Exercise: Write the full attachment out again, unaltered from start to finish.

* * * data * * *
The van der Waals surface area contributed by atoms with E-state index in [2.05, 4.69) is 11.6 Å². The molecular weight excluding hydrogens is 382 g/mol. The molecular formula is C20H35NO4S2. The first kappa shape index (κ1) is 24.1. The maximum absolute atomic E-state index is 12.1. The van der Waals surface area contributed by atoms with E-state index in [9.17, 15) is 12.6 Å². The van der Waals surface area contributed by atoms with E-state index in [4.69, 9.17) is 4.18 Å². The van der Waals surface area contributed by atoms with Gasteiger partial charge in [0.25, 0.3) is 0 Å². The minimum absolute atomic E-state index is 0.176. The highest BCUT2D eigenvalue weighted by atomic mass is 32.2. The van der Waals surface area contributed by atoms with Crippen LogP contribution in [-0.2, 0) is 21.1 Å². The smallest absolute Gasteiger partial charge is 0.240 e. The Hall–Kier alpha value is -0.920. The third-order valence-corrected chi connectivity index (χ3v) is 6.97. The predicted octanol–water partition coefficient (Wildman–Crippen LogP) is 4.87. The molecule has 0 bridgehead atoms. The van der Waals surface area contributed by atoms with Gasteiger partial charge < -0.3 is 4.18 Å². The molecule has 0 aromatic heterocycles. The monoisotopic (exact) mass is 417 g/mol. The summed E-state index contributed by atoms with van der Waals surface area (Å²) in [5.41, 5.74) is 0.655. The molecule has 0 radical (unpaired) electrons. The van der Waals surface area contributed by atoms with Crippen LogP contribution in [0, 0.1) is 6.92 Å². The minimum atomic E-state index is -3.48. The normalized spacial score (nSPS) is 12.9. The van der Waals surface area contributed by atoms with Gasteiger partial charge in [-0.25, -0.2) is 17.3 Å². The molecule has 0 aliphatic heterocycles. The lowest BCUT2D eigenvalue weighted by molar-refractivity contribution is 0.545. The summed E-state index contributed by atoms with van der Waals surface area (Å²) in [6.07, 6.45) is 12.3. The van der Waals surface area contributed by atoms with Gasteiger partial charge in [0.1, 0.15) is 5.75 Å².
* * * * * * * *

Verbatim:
The van der Waals surface area contributed by atoms with E-state index in [2.05, 4.69) is 11.6 Å². The molecular weight excluding hydrogens is 382 g/mol. The molecular formula is C20H35NO4S2. The first kappa shape index (κ1) is 24.1. The maximum absolute atomic E-state index is 12.1. The van der Waals surface area contributed by atoms with E-state index in [9.17, 15) is 12.6 Å². The van der Waals surface area contributed by atoms with E-state index in [4.69, 9.17) is 4.18 Å². The van der Waals surface area contributed by atoms with Gasteiger partial charge in [0.25, 0.3) is 0 Å². The minimum absolute atomic E-state index is 0.176. The highest BCUT2D eigenvalue weighted by atomic mass is 32.2. The van der Waals surface area contributed by atoms with Crippen LogP contribution in [-0.2, 0) is 21.1 Å². The smallest absolute Gasteiger partial charge is 0.240 e. The Hall–Kier alpha value is -0.920. The third-order valence-corrected chi connectivity index (χ3v) is 6.97. The predicted octanol–water partition coefficient (Wildman–Crippen LogP) is 4.87. The molecule has 0 bridgehead atoms. The van der Waals surface area contributed by atoms with Gasteiger partial charge < -0.3 is 4.18 Å². The molecule has 0 aromatic heterocycles. The monoisotopic (exact) mass is 417 g/mol. The summed E-state index contributed by atoms with van der Waals surface area (Å²) in [5.41, 5.74) is 0.655. The molecule has 0 radical (unpaired) electrons. The van der Waals surface area contributed by atoms with Crippen LogP contribution in [0, 0.1) is 6.92 Å². The minimum atomic E-state index is -3.48. The normalized spacial score (nSPS) is 12.9. The van der Waals surface area contributed by atoms with Gasteiger partial charge in [-0.25, -0.2) is 17.3 Å². The molecule has 0 aliphatic heterocycles. The lowest BCUT2D eigenvalue weighted by molar-refractivity contribution is 0.545. The summed E-state index contributed by atoms with van der Waals surface area (Å²) in [6.07, 6.45) is 12.3. The van der Waals surface area contributed by atoms with Gasteiger partial charge in [0.1, 0.15) is 5.75 Å².